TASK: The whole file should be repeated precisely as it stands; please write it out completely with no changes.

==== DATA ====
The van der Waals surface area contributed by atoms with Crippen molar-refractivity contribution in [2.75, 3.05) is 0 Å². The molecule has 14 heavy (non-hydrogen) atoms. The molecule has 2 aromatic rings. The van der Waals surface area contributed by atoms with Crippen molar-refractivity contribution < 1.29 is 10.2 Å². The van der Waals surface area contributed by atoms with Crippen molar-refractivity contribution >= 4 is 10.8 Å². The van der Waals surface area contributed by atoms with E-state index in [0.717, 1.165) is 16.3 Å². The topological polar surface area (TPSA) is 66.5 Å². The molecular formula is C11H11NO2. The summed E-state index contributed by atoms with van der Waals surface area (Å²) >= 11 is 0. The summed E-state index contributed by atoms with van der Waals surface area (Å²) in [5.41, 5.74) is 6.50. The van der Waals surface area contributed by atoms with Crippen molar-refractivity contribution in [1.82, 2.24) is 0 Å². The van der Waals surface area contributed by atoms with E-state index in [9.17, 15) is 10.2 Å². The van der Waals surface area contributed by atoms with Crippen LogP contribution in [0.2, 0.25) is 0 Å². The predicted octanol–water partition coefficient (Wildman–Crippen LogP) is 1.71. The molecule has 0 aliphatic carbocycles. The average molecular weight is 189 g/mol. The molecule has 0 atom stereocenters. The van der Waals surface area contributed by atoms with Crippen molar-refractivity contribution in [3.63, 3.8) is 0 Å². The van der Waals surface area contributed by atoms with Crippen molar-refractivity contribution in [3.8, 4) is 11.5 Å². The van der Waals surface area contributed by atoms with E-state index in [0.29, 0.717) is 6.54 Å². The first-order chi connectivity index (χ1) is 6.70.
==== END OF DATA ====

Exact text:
The van der Waals surface area contributed by atoms with Crippen molar-refractivity contribution in [2.75, 3.05) is 0 Å². The molecule has 14 heavy (non-hydrogen) atoms. The molecule has 2 aromatic rings. The van der Waals surface area contributed by atoms with Crippen molar-refractivity contribution < 1.29 is 10.2 Å². The van der Waals surface area contributed by atoms with Crippen molar-refractivity contribution >= 4 is 10.8 Å². The van der Waals surface area contributed by atoms with E-state index in [0.717, 1.165) is 16.3 Å². The topological polar surface area (TPSA) is 66.5 Å². The molecular formula is C11H11NO2. The summed E-state index contributed by atoms with van der Waals surface area (Å²) >= 11 is 0. The summed E-state index contributed by atoms with van der Waals surface area (Å²) in [5.41, 5.74) is 6.50. The van der Waals surface area contributed by atoms with Crippen molar-refractivity contribution in [1.82, 2.24) is 0 Å². The van der Waals surface area contributed by atoms with E-state index in [9.17, 15) is 10.2 Å². The van der Waals surface area contributed by atoms with Crippen LogP contribution in [0.2, 0.25) is 0 Å². The predicted octanol–water partition coefficient (Wildman–Crippen LogP) is 1.71. The molecule has 0 aliphatic carbocycles. The average molecular weight is 189 g/mol. The molecule has 0 atom stereocenters. The van der Waals surface area contributed by atoms with Crippen molar-refractivity contribution in [3.63, 3.8) is 0 Å². The van der Waals surface area contributed by atoms with Crippen molar-refractivity contribution in [3.8, 4) is 11.5 Å². The van der Waals surface area contributed by atoms with E-state index in [0.29, 0.717) is 6.54 Å². The first-order chi connectivity index (χ1) is 6.70.